B.C. voters turn thumbs down on STV
Last Updated: Tuesday, May 12, 2009 | 11:41 PM PT
British Columbia's voters have soundly rejected electoral reform, defeating the proposed shift to a proportional representation system by a wide margin.
In order to pass, the referendum needed to pass in 51 ridings. It succeeded in only a handful. The measure also would have needed to receive 60 per cent of the ballots cast, but got only 39 per cent of the votes.
This form of proportional representation is known as the single-transferable-vote system, which in B.C. has been dubbed BC-STV for short.
Political commentator David Mitchell told CBC News that the defeat of the STV measure would probably kill electoral reform for a generation, not only in British Columbia but also in the rest of Canada. Other provinces have also put forward referendums on proportional representation but none have passed.
This was the second time in four years British Columbians have had a chance to fundamentally transform the way provincial politicians are elected. In the 2005 referendum, nearly 58 per cent voted in favour of adopting the new system. But by law, more than 60 per cent of voters must approve the new system for it to pass.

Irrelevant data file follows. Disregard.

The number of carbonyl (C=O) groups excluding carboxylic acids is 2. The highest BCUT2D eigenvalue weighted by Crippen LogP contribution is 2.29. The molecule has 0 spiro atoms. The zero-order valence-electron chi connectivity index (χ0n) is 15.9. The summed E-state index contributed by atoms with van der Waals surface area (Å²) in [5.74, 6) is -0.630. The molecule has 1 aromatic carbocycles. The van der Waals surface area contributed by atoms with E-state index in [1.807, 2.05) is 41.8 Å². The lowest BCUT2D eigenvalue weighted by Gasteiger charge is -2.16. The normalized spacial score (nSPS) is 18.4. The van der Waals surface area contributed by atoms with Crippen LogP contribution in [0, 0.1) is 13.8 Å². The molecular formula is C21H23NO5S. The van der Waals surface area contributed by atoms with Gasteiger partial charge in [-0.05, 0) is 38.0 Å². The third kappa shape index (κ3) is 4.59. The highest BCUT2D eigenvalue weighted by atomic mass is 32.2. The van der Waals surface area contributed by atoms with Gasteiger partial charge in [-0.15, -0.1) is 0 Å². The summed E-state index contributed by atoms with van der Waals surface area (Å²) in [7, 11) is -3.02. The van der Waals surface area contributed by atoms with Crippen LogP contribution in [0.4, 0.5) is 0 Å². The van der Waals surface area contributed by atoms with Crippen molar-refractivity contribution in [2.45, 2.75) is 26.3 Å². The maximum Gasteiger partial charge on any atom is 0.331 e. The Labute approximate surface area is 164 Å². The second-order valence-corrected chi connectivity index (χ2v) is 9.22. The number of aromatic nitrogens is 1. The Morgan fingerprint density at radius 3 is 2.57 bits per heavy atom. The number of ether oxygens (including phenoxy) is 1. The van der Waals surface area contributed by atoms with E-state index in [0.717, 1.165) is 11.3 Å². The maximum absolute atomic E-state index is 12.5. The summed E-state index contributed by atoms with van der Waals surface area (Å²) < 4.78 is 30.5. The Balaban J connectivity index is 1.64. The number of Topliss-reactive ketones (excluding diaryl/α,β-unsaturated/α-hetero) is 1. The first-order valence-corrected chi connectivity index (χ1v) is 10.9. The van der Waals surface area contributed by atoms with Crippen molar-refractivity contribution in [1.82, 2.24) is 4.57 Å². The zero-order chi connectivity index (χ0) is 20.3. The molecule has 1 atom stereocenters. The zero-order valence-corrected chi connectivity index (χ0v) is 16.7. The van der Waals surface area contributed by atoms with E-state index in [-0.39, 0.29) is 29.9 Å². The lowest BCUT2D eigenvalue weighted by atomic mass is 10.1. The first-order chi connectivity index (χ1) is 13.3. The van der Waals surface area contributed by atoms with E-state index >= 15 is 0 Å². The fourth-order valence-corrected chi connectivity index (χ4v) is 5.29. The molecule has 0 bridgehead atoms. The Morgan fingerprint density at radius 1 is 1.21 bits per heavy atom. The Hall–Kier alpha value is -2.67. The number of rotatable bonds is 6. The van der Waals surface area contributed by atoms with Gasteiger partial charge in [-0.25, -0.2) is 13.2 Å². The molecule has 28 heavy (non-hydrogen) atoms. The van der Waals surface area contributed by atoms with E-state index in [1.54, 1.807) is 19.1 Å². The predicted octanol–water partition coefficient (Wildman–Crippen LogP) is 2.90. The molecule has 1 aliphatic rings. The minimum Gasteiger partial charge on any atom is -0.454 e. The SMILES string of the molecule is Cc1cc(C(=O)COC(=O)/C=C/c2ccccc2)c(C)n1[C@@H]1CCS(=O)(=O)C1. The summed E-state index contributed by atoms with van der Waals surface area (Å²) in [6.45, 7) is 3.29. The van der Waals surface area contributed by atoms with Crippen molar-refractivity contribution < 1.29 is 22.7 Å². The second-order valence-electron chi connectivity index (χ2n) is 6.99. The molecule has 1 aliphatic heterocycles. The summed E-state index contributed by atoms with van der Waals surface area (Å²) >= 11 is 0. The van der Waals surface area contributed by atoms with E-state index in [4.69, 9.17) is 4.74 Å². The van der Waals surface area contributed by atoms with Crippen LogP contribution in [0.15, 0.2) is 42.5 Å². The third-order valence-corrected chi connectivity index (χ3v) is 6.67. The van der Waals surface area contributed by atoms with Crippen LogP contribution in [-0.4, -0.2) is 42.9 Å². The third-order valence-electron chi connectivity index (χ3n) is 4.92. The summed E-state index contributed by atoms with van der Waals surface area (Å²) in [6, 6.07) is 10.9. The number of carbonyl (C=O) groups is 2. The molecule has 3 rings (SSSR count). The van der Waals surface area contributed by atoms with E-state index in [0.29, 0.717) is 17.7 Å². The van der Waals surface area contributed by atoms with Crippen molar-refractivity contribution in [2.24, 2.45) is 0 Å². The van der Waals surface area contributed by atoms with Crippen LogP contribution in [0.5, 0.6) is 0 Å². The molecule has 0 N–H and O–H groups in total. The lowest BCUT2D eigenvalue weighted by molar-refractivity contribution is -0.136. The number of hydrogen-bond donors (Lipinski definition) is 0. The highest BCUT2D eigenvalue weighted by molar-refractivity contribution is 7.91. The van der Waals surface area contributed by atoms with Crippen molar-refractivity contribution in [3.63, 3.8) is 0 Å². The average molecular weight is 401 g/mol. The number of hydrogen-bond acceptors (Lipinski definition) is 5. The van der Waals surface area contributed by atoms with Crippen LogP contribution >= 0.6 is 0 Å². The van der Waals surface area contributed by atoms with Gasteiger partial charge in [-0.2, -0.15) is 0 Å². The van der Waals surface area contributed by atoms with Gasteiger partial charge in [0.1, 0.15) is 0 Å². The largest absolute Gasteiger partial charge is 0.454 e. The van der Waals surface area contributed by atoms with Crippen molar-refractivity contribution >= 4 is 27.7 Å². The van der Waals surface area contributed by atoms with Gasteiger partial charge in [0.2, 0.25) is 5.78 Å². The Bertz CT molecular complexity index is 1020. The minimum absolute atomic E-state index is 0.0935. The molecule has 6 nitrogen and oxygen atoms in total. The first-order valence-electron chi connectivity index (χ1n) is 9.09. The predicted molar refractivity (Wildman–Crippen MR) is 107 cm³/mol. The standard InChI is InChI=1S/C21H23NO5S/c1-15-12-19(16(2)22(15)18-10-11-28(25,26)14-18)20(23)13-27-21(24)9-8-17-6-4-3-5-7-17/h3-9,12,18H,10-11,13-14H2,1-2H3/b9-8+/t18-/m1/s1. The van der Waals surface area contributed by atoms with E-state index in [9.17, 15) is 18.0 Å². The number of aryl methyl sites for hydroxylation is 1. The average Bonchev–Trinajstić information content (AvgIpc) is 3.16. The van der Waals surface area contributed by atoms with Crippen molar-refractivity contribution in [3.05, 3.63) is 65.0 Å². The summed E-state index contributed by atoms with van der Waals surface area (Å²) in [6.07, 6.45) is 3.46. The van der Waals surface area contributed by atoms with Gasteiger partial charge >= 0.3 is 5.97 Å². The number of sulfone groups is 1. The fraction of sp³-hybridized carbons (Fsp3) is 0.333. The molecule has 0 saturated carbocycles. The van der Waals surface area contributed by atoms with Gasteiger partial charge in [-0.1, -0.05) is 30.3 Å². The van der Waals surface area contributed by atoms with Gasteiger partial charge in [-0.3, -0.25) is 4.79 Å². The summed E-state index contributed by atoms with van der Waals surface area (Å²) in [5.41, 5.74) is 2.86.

Because the result was so close last election — but so many people said they did not understand the issue — the government decided to hold the referendum again.
What is STV?
STV is a system of preferential voting aimed at improving proportional representation.
The idea is that the range of opinion in the community should be reflected in the legislative assembly, according to the Citzens' Assembly on Electoral Reform, which in 2004 recommended B.C. switch to a proportional representation system.
Voters are asked to rank candidates in order of preference by numbering candidates on the ballot, regardless of their party affiliation. The ballots are then counted in a way that allows the candidates with the highest response to be elected.
There has been much debate about how well the new system would work and what sort of results it would produce.
Some critics of BC-STV say it is too complicated for people to understand how their ballot will be counted, and therefore it may make the voting process confusing. Others say the BC-STV system is unproven in real-life situations, and other countries with similar systems have had trouble with the results.
On the other hand, critics of the current "first past the post" system say it does not reflect the real wishes of voters.
For example, candidates often win their seat with 40 per cent or fewer of the votes, simply because they have more votes than any of the other candidates.
That means situations arise in which 60 per cent of the people, the majority of voters, did not support the candidate who won the seat.